Do you have a clear idea of how your co-workers view you? If you don’t, you might soon, if they take up Knozen, an iOS app–an Android version is in the works–that lets users rate their colleagues anonymously by displaying images of two people and asking yes-or-no questions such as “Which person is friendlier?” or “Who is more likely to leave work early for a date?”
Sounds dicey. But the company says at least seven people from an organization must sign up (to protect anonymity) and all of the content will be positive (“Which person is friendlier?” as opposed to “Which person’s the bigger creep?”). Users can view their own ratings, of course, plus the ratings of co-workers and even those of people at other companies.
Knozen’s team sees the app as becoming a “personality API” that companies could use to weigh candidates during the hiring process.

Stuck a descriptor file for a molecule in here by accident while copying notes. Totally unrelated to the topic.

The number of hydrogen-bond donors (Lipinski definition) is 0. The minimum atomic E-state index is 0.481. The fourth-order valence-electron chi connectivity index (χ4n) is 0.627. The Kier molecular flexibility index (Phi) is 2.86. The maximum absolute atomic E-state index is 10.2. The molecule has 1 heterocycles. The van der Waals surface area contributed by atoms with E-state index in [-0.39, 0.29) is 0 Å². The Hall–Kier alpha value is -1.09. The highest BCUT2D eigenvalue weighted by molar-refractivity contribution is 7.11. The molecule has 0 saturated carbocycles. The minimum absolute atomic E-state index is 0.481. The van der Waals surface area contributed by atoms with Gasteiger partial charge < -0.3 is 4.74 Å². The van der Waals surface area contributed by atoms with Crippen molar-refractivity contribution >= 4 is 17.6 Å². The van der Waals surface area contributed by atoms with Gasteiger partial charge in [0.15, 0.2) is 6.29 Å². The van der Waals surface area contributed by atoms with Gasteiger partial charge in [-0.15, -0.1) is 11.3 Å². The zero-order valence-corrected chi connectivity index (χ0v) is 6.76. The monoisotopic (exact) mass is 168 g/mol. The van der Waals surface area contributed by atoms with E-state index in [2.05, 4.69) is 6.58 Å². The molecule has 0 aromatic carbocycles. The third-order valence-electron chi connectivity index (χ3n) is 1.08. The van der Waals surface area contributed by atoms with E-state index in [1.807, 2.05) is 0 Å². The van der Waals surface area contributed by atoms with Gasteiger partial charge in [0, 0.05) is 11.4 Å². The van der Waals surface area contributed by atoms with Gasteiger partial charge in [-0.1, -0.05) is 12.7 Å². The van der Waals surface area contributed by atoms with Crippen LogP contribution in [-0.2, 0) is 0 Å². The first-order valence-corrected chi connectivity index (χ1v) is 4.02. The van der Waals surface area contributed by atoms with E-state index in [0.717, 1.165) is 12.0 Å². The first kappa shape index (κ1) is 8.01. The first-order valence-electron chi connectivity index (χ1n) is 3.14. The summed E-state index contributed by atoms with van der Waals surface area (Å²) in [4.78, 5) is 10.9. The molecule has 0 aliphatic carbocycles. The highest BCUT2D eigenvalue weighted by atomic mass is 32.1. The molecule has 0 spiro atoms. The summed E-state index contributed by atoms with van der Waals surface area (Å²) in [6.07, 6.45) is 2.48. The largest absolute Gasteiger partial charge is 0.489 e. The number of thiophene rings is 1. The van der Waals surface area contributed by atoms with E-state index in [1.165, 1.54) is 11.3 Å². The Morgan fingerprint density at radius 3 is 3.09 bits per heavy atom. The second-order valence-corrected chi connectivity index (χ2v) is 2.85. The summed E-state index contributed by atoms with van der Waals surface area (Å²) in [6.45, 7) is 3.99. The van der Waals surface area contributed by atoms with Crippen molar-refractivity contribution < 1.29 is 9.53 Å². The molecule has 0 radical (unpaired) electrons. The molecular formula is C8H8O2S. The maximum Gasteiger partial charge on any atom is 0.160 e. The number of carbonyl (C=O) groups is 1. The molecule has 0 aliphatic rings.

Which begs the question: Is this another landmine in the social media landscape for job seekers? Probably, in the estimation of attorney Brad Shear. He told ABC News that, “Any information you put up there, they can use almost however they want. Just like with most digital platforms, be careful what you post.”
In that respect, the challenge is that you’re not the one posting information about yourself. Psychologist John Weaver said that while he can see the app being “kind of a fun thing,” problems could also arise, particularly “if you’ve got someone who is very emotionally sensitive or a target of some kind of bullying,” he said. “Those kinds of interactions, I can imagine, could be used in a negative way to target that person and make that person uncomfortable.”
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